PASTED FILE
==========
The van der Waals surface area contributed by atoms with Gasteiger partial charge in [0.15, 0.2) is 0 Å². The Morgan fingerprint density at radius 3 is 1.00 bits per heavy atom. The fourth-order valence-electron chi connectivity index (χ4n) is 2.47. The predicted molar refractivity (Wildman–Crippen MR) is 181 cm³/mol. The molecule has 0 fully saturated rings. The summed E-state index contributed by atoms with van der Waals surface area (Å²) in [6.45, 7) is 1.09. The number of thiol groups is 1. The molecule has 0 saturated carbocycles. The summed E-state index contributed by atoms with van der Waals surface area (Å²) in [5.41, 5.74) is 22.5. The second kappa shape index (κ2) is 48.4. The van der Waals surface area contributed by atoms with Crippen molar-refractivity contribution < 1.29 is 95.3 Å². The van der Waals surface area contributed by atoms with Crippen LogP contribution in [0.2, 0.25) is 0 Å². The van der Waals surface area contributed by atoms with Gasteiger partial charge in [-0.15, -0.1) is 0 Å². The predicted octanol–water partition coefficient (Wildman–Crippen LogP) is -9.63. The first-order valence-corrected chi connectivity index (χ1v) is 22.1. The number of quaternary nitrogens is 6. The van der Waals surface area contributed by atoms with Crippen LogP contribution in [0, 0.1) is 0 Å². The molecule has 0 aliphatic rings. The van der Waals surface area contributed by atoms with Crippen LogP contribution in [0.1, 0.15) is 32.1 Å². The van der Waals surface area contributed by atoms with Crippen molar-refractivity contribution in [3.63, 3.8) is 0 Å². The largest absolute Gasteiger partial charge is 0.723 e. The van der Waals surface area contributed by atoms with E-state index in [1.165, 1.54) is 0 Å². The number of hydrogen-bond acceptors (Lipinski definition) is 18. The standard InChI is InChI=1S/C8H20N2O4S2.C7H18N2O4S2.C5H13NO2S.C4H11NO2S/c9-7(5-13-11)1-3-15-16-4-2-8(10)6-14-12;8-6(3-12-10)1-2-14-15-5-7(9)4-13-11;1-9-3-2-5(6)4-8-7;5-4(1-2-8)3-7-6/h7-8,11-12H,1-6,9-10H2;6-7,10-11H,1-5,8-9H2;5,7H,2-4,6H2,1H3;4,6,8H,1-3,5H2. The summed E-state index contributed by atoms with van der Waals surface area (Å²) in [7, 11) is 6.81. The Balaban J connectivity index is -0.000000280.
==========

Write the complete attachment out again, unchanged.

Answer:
The van der Waals surface area contributed by atoms with Gasteiger partial charge in [0.15, 0.2) is 0 Å². The Morgan fingerprint density at radius 3 is 1.00 bits per heavy atom. The fourth-order valence-electron chi connectivity index (χ4n) is 2.47. The predicted molar refractivity (Wildman–Crippen MR) is 181 cm³/mol. The molecule has 0 fully saturated rings. The summed E-state index contributed by atoms with van der Waals surface area (Å²) in [6.45, 7) is 1.09. The number of thiol groups is 1. The molecule has 0 saturated carbocycles. The summed E-state index contributed by atoms with van der Waals surface area (Å²) in [5.41, 5.74) is 22.5. The second kappa shape index (κ2) is 48.4. The van der Waals surface area contributed by atoms with Crippen molar-refractivity contribution < 1.29 is 95.3 Å². The van der Waals surface area contributed by atoms with Crippen LogP contribution in [0.2, 0.25) is 0 Å². The van der Waals surface area contributed by atoms with Gasteiger partial charge in [-0.15, -0.1) is 0 Å². The predicted octanol–water partition coefficient (Wildman–Crippen LogP) is -9.63. The first-order valence-corrected chi connectivity index (χ1v) is 22.1. The number of quaternary nitrogens is 6. The van der Waals surface area contributed by atoms with Crippen LogP contribution in [0, 0.1) is 0 Å². The molecule has 0 aliphatic rings. The van der Waals surface area contributed by atoms with Crippen LogP contribution in [0.1, 0.15) is 32.1 Å². The van der Waals surface area contributed by atoms with Crippen molar-refractivity contribution in [3.63, 3.8) is 0 Å². The largest absolute Gasteiger partial charge is 0.723 e. The van der Waals surface area contributed by atoms with E-state index in [1.165, 1.54) is 0 Å². The number of hydrogen-bond acceptors (Lipinski definition) is 18. The standard InChI is InChI=1S/C8H20N2O4S2.C7H18N2O4S2.C5H13NO2S.C4H11NO2S/c9-7(5-13-11)1-3-15-16-4-2-8(10)6-14-12;8-6(3-12-10)1-2-14-15-5-7(9)4-13-11;1-9-3-2-5(6)4-8-7;5-4(1-2-8)3-7-6/h7-8,11-12H,1-6,9-10H2;6-7,10-11H,1-5,8-9H2;5,7H,2-4,6H2,1H3;4,6,8H,1-3,5H2. The summed E-state index contributed by atoms with van der Waals surface area (Å²) in [7, 11) is 6.81. The Balaban J connectivity index is -0.000000280.